Today, Lawrence Berkeley National Laboratory's (Berkeley Lab's) Cyclotron Road program announced the selection of its second cohort of innovators, whose projects include next generation batteries, advanced materials, biomanufacturing, and solar technologies.
"When we started Cyclotron Road less than two years ago, it was an experiment. Now with the second cohort and significant external funding, the concept has been firmly established," said Berkeley Lab Deputy Director Horst Simon. "As the quality and range of applications in the second cohort show, Cyclotron Road has closed a gap in our spectrum of tools for energy technology innovation."
Cyclotron Road recruits entrepreneurial researchers and embeds them at Berkeley Lab for up to two years in a mentored technology entrepreneurship program. During that time, the program guides its cohort members as they work to achieve focused technology development objectives in a discrete period of time to facilitate the transition from lab to market.
Nine new members make up the new cohort, coming from as far away as New York and Oxford, England and all are first time entrepreneurs. While some recently received their Ph.Ds., others have spent more time in industry, giving the cohort a broad spectrum of experience.
"The United States needs a whole new generation of technology entrepreneurs to lead the way in building the global clean energy economy. But as venture capital investment in clean tech has dropped significantly in recent years, I fear that this generation's brilliant minds may seek opportunity in other industries even at this critical moment for the clean energy sector," said David Danielson, Department of Energy Assistant Secretary for the Office of Energy Efficiency and Renewable Energy (EERE). "Cyclotron Road is a critical new DOE supported platform upon which game changing new clean energy startups can be built. Its first cohort participants are already showing tremendous success, with two projects in the program already having been awarded funding for their ideas by ARPA-E. With the program's second cohort we are announcing today, EERE and Lawrence Berkeley National Lab are already building on an exciting track record of success."
After just one year of funding from EERE, the first cohort of innovators made tremendous technical progress, attracting nearly $5 million in follow-on funding through competitive grants and private investments, and avoiding millions more in R&D capital expenditures. Over that time, they have worked closely with more than 20 Berkeley Lab scientists.
"We're thrilled to begin supporting these innovators here at Berkeley Lab," said Cyclotron Road director Ilan Gur. "We've been incredibly impressed with the progress our first cohort has made over the past year and look forward to working with the second cohort to drive their technologies forward."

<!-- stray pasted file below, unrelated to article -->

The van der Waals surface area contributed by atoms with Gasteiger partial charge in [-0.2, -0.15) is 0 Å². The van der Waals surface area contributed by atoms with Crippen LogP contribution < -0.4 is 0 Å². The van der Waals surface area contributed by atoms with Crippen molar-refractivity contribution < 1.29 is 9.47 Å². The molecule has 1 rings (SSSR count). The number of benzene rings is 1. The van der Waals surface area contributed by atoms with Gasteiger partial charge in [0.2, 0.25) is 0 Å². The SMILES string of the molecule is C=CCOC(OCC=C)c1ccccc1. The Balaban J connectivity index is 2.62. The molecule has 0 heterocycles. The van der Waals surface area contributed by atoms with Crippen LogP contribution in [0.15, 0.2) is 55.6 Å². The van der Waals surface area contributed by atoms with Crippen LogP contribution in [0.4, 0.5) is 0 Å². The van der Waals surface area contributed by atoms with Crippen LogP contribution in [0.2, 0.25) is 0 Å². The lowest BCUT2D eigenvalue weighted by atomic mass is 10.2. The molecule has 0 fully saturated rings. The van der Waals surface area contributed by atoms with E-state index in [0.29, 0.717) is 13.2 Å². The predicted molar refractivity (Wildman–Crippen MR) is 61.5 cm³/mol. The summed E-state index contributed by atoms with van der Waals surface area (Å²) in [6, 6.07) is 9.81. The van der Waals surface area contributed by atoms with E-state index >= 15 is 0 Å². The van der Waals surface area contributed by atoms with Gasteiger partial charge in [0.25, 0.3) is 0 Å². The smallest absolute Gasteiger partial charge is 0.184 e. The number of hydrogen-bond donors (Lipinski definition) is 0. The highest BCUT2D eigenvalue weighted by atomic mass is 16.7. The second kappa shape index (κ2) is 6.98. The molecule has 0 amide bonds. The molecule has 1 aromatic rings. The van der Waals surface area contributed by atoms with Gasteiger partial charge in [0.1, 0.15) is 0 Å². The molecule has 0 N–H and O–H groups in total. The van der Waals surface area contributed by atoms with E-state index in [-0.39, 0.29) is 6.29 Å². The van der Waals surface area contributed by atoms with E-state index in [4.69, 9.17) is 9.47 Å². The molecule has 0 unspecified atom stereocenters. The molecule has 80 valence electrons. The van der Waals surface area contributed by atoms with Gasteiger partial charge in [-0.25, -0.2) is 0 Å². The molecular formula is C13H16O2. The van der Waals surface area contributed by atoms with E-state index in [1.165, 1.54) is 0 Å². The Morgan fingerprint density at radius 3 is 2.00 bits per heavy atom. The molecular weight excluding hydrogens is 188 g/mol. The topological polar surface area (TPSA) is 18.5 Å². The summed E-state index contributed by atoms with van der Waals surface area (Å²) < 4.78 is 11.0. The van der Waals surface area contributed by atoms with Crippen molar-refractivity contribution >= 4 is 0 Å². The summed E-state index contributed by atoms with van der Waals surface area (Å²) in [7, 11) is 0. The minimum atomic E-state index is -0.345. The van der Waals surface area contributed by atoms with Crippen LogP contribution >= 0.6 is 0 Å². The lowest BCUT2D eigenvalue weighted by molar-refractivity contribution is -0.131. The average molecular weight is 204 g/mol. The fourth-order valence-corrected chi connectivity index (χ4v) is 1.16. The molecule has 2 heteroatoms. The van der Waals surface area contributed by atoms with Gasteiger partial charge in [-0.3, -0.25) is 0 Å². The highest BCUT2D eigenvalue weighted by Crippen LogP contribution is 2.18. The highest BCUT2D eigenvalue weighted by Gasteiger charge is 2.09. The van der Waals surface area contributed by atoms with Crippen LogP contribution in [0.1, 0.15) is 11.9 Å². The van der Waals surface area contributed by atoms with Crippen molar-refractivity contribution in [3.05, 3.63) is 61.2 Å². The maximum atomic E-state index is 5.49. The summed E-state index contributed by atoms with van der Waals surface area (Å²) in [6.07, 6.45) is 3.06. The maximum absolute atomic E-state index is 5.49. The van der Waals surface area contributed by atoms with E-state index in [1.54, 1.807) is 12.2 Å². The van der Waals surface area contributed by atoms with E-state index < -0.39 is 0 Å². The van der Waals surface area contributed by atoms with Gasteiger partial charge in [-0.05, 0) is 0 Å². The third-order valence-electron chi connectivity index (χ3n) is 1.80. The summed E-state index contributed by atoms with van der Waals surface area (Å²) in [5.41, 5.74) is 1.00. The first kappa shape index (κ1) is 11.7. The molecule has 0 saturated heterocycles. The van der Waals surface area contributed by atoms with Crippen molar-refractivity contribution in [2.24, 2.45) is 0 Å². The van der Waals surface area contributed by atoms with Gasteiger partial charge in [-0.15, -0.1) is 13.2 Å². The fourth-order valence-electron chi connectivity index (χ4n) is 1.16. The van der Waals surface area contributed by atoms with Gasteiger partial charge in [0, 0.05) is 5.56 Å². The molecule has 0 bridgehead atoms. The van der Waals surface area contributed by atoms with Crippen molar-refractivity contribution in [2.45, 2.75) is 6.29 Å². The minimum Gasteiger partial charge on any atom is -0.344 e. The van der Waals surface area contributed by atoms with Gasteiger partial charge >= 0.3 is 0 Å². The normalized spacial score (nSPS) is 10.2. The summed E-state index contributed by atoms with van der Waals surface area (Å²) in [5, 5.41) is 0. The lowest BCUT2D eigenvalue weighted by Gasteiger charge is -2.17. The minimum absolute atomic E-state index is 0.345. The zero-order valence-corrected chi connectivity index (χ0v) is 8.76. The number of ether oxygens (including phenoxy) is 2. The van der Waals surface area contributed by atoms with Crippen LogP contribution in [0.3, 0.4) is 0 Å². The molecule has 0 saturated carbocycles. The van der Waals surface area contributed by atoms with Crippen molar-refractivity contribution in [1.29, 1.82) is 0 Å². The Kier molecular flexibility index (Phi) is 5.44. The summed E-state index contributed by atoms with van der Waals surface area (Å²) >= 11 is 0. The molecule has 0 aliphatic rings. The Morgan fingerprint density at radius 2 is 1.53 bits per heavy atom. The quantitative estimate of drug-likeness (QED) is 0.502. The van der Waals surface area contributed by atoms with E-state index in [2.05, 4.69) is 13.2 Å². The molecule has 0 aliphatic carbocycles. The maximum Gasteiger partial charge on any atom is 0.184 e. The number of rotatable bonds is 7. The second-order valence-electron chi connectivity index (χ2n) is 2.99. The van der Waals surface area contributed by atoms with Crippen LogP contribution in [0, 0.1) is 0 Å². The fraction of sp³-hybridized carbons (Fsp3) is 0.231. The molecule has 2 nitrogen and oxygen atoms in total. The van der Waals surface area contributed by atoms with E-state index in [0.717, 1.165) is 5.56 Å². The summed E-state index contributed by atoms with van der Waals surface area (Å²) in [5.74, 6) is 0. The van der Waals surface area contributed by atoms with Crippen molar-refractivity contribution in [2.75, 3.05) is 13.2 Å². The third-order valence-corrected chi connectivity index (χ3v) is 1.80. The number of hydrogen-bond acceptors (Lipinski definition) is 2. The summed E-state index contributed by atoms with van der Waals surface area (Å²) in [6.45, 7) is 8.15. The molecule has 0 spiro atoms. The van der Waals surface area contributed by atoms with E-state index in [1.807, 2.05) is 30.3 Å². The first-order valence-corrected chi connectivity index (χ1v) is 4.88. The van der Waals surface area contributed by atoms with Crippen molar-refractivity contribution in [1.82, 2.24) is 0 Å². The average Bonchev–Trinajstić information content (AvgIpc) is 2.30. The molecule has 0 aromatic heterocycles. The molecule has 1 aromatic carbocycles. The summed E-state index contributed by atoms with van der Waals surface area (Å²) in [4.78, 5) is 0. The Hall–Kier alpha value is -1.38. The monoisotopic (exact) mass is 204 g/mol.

The second cohort was selected after a nationwide call for applications followed by a rigorous four-month selection process. They are expected to begin work embedded at Berkeley Lab in May of this year.
Read full bios and project descriptions for this new cohort on the Cyclotron Road website.
Lawrence Berkeley National Laboratory addresses the world's most urgent scientific challenges by advancing sustainable energy, protecting human health, creating new materials, and revealing the origin and fate of the universe. Founded in 1931, Berkeley Lab's scientific expertise has been recognized with 13 Nobel prizes. The University of California manages Berkeley Lab for the U.S. Department of Energy's Office of Science. For more, visit http://www.lbl.gov.
The Cyclotron Road program is funded by the U.S. Department of Energy's Office of Energy Efficiency and Renewable Energy's Advanced Manufacturing Office (AMO). AMO supports applied research, development, and demonstration of new materials and processes for energy efficiency in manufacturing as well as platform technologies for the manufacturing of clean energy products. Visit energy.gov/eere/cemi to learn how the Department is boosting U.S. competitiveness in clean energy manufacturing.
DOE's Office of Science is the single largest supporter of basic research in the physical sciences in the United States, and is working to address some of the most pressing challenges of our time. For more information, please visit science.energy.gov.